Consider having your school adopt the Let Grow Project (formerly Free-Range Kids Project), where kids go home and do one thing on their own that they feel ready to do, like walk the dog. Or consider getting together with some other neighbors and sending the kids outside together, but without a security detail. Consider asking your kids to run some errands so they become part of the community. Consider getting your city council to declare your town a Capable Kids Community, where children are expected to be outside on their own, not treated as AWOL prisoners from safety land.

We are coming to recognize that in our desire for zero risk we have made our kids too safe to succeed. We can change that by insisting on our right to give them back the freedom to run around, screw up, and grow up.


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36 Responses to Why Are Millennials So Afraid of Freedom? I Think We Know

  1. sayford ford October 16, 2017 at 12:19 pm #

    i grew up in the 50’s and 60’s,if i told you about my childhood,you would send the 82nd Airborne to arrest my parents!

  2. Theresa Hall October 16, 2017 at 12:31 pm #

    Some of it could be the broken window theory. People thought if you knocked sense into people even over little things then they wouldn’t turn into big time criminals. Sadly it seems had the opposite effect. By treating small stuff as big deal everyone becomes a big time criminal in the laws eyes and since we can’t have that we go overboard trying save them from all those criminals who may be real big time criminals.

  3. Kenny Felder October 16, 2017 at 12:50 pm #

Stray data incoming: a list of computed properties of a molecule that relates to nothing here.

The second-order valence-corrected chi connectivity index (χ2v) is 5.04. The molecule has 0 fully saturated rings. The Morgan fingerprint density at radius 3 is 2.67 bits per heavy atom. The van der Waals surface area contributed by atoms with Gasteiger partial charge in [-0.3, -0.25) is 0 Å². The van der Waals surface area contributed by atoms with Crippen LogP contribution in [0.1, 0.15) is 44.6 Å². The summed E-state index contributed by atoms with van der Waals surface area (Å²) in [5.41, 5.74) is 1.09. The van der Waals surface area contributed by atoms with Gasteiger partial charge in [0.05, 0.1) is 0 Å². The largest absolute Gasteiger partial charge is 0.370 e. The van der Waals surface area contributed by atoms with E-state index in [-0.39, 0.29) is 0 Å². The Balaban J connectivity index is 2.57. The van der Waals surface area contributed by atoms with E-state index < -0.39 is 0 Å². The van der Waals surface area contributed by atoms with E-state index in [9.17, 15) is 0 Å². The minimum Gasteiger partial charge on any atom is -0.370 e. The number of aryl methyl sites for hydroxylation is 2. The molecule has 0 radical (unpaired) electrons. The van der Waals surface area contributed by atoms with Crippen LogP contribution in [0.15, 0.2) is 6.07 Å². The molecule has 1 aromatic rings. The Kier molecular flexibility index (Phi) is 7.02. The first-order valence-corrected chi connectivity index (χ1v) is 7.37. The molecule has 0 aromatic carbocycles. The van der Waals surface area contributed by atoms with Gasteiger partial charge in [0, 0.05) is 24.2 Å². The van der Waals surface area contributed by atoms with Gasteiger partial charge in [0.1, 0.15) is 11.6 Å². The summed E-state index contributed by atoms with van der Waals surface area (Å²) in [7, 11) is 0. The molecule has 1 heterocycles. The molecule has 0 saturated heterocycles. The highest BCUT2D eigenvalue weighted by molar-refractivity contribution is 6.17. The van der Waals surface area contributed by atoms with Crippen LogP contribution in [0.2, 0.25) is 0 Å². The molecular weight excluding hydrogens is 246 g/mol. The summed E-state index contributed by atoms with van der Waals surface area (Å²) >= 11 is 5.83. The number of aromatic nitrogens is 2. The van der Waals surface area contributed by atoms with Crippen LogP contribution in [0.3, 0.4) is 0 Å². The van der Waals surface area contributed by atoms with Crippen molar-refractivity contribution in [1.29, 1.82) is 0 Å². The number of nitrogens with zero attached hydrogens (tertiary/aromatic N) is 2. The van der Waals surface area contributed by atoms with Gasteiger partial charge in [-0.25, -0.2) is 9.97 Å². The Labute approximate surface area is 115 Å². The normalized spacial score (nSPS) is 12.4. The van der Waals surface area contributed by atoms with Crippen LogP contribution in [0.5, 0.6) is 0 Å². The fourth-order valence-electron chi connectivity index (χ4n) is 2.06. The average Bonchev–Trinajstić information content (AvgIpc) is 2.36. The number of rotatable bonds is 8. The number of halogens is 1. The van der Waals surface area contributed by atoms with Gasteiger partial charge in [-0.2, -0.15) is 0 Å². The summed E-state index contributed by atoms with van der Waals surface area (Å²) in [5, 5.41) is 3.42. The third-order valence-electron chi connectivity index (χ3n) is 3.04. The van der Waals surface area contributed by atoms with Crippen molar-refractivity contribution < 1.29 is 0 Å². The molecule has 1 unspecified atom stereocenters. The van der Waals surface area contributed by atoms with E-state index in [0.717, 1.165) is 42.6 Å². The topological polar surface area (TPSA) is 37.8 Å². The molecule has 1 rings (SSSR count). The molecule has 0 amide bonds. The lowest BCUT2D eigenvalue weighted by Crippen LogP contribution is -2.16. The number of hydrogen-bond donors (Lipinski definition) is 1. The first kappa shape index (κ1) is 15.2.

Here are two observations on our current culture. It’s not entirely clear to me that they are related, but they may be.

    1. If Person A says something, and Person B says “that offends me or hurts my feelings,” our culture today assumes that Person A is at fault and needs to change his ways. Always, and without question.

    2. If you ask “What is an acceptable risk that this will cause real harm?” the only acceptable answer today is “zero.” Anyone who says “Gee, I think I can live with one-in-a-billion” is considered heartless.

    I have no idea how to change those. I have no idea if it’s possible to change those. But they haven’t always been true, and they are utterly toxic.

  4. Troutwaxer October 16, 2017 at 1:20 pm #

    Everyone will die. There is no such thing as a billion-to-one risk. Everyone will die. Everyone is deluded and imagines that somehow they (or their kids) won’t die.

    Once you know, for sure that the cute two-year-old you’ve given birth to WILL DIE, then you can make good decisions about which risks are useful and which are not. Until you understand, firmly and honestly, that someday your child will die, you’ll probably be a lousy parent.

  5. Ariel October 16, 2017 at 1:36 pm #

    >”Who cares if they don’t develop street smarts […]?”

    For most parents (including mine) the full sentence would be “Who cares if they don’t develop street smarts […] when they’re never going to be out there without me, anyways.” That’s the problem. A lot of parents just refuse the idea that there will ever be a time when having learned those skills will be useful. It’s like clipping a bird’s wings and then wondering why they don’t fly; “after all I did for them!” (A/N: “after all I did for them” is usually intended as the same as “look at all the opportunities I gave them”, but no.)

  6. SarahMom October 16, 2017 at 2:10 pm #

    I wonder if a series of public readings of The Lord of the Flies wouldn’t help, too. Kids need and deserve some unstructured freedom, and they’ll benefit most from it with some breaks for reflection on how people’s unchecked behavior gravitates toward our most base reactions. They will learn from tough situations. They’ll learn more when we give them opportunities to react and reflect with the guidance of those who’ve been through the ringer and come out the other side with some wisdom to offer.

  7. Wendy R Leibowitz October 16, 2017 at 2:20 pm #